• Garlic Greens
    Garlic greens are a great substitute for fresh chives or scallions. Pot up about 10 organic cloves (ne need to peel) in a 4-inch container. Place in a sunny window and water consistently. Harvest the leaves when they are about 8 inches tall. When the cloves stop sprouting toss them into the compost bin and pot up another 10 cloves.
  • Mushrooms
    Growing mushrooms is pretty easy when you start with a kit. Everything you need comes in the package and all you need to do is keep the growing medium moist. Heck, you don’t even have to take these mushroom growing kits from Peaceful Valley out of the box.

Mythological Amaryllis

In Greek mythology Amaryllis was a lovesick shepherdess who stood at the door of her intended every night piercing her heart with a golden arrow. From her wounds sprung an exquisite flower.

Now that’s what I call the hard way to grow these gorgeous blooms. Unlike the Amaryllis in Greek mythology you can grow dramatic blooms this winter without a single puncture to the heart. Simply pot up a few bulbs this fall. With a little water and sunshine you’ll have breathtaking blooms in just over a month.

Here are a few varieties I’m trying this year. I feel certain that if Amaryllis had these to offer her flower-loving beau her fate would have been much rosier.

Amaryllis Dancing Queen

Clockwise from left: ‘Dancing Queen’, ‘Double Dragon’, ‘Blossom Peacock’.

Amaryllis Clown

Amaryllis ‘Clown’

Amaryllis Varieties

Clockwise from left: ‘Aphrodite’, ‘Red Pearl’, ‘Vera’, ‘Elvas’.

 

Ten Edibles to Grow this Fall

Getting the kids back to school and heading to the lake for the long Labor Day weekend aren’t the only ways we kick off autumn. Planting cool weather crops such as lettuce, broccoli and spinach is also an activity that signals the advent of the season.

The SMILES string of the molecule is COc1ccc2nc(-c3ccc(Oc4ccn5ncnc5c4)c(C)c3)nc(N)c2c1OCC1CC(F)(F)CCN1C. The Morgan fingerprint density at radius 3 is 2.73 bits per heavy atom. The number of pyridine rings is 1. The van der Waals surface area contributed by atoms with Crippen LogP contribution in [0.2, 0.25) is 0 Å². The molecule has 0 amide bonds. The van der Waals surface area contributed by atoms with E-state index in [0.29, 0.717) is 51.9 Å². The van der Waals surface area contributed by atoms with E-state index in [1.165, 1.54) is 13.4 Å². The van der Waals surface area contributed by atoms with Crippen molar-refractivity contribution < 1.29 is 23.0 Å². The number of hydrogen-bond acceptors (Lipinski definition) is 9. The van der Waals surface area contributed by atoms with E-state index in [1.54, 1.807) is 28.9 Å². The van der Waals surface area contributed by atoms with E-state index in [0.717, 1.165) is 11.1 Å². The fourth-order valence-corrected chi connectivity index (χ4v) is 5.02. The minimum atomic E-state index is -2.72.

Many gardeners don’t realize that the end of summer doesn’t signal the end of home grown vegetables and herbs. There are quite a few things we can grow during the cool, short days of fall. Here are eleven of my top favorites.

Lettuce


Spinach


Broccoli


Arugula


Cabbage


Dill


Radish


Chives


Chard


Kale

Fall Vegetable Garden Tips

You can harvest leafy greens just a few weeks after planting.

Find out the first frost date in your area and compare it to the maturity dates of plants. This will help you determine what and when to plant.

Use cold frames and frost blankets to extend the growing season.

August Bloom – Salvia

Silent all summer the late-season salvias in my garden are starting to sing this month. Drought-tolerant, long-blooming and vibrant I rely on salvias, or sages as they are sometimes called, to turn up the color volume from August through the first freeze in late autumn.

Salvia 'Sparkler Red'

Saliva 'Sparkler Red', Marigold 'Tiger Eye' and Pineapple Sage 'Golden Delicious'

I love the scent of pineapple sage. This image was shot in October and as you can see the salvias are still showing off.

Salvia 'Wendy's Wish', ColorBlaze Limelife Coleus, and Salvia 'Blue Bedder'

Autumn sage (Saliva greggi)

Mexican Sage 'Santa Barbara' (Salvia leucantha)

Hummingbird sage (Salvia guaranitica)